Take salespeople. If you don't have salespeople, you can't grow a software business. But if you have salespeople and nobody to provide true customer value, you don't have a sustainable business. (It's attractive from the short-term business point of view, though--thinking about our engineering budget of many millions of dollars a year, I can see the attraction in having a company that doesn't need to make that scale of investment.)

Despite what Rod would have you believe, I (or anybody else) can offer top-quality Spring support thanks to the ASF license Spring uses. You don't need to be a Spring committer to fix bugs in it, and you don't need Interface21's permission or endorsement to use it. If there's a bug that impacts your production server, I can find it in the code myself, talk to the customer, and figure out what the best solution is: patch, workaround, client code change, etc. I can do that because I have access to the source code that matters -- the one the customer is using -- and because I understand, through careful and tedious preparation, what the customer needs.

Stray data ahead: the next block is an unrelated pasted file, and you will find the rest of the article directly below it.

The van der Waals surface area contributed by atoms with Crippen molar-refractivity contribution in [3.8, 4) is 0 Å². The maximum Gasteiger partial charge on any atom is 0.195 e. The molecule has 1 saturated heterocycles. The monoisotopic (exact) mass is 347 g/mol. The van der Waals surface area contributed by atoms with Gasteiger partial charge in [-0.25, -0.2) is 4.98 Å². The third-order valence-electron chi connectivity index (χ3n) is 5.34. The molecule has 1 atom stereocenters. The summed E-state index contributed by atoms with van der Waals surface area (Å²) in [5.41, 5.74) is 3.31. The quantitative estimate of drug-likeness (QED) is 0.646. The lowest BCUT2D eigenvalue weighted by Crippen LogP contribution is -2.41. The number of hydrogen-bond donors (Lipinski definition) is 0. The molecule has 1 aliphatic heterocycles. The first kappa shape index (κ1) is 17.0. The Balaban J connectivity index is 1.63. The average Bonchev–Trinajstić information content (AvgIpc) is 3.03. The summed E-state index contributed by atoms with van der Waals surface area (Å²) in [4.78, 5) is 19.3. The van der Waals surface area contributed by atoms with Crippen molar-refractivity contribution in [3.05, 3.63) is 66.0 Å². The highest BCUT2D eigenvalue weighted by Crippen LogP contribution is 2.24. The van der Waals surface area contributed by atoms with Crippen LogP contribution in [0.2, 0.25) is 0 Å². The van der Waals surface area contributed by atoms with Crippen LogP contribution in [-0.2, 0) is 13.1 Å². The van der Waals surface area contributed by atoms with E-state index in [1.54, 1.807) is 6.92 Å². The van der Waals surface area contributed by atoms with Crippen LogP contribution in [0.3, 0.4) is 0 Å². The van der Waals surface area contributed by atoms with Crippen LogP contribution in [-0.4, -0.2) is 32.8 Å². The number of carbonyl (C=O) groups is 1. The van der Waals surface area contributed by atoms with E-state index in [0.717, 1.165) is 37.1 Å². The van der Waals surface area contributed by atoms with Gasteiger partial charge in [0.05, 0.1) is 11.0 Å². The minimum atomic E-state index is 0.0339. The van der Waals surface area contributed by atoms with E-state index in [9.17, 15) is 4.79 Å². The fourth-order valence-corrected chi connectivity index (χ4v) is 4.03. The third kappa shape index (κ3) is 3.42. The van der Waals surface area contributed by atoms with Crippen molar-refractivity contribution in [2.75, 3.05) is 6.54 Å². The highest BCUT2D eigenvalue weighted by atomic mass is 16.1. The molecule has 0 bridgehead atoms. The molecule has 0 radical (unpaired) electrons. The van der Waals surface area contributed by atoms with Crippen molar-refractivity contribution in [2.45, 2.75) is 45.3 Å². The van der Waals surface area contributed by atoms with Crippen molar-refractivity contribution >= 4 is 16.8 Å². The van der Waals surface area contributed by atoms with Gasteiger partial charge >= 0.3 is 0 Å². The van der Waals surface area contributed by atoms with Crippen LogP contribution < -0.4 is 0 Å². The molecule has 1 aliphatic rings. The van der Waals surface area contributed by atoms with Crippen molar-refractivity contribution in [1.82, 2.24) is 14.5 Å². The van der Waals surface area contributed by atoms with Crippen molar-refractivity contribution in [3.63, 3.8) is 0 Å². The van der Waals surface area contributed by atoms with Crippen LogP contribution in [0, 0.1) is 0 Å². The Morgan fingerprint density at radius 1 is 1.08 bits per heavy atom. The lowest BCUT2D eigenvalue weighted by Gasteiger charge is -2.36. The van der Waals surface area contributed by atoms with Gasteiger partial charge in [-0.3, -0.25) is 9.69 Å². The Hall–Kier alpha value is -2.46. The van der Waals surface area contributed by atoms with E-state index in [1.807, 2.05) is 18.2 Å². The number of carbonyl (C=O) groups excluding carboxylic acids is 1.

Nonsense. I've already made set out the case around sustainability of business model. Let's consider things from a purely technical perspective. A few basic points about open source:
  1. Non-committers cannot guarantee anything going into the project code base.
  2. Commit rights are earned
  3. Commit rights represent a commitment
  4. Not all committers are equal. The commitment and earning continues forever.
  5. Getting something done reliably and sustainably requires depth.
Let's look in more detail.
  1. Non-committers cannot guarantee anything going into the project code base. This is self-evident. They can contribute patches, but have no guarantee that patches will be accepted. This can leave your customer with a patched solution that will need to be re-examined with the next release of the product, potentially holding the customer back from getting the full benefit of evolution of the software. Even if the bug report is correct and the patch does something useful, typically we see that the committers, who work with the software all day, choose a different and better route to make the fix. Same problem for the customer. The customer does not want to be using a forked version of the software.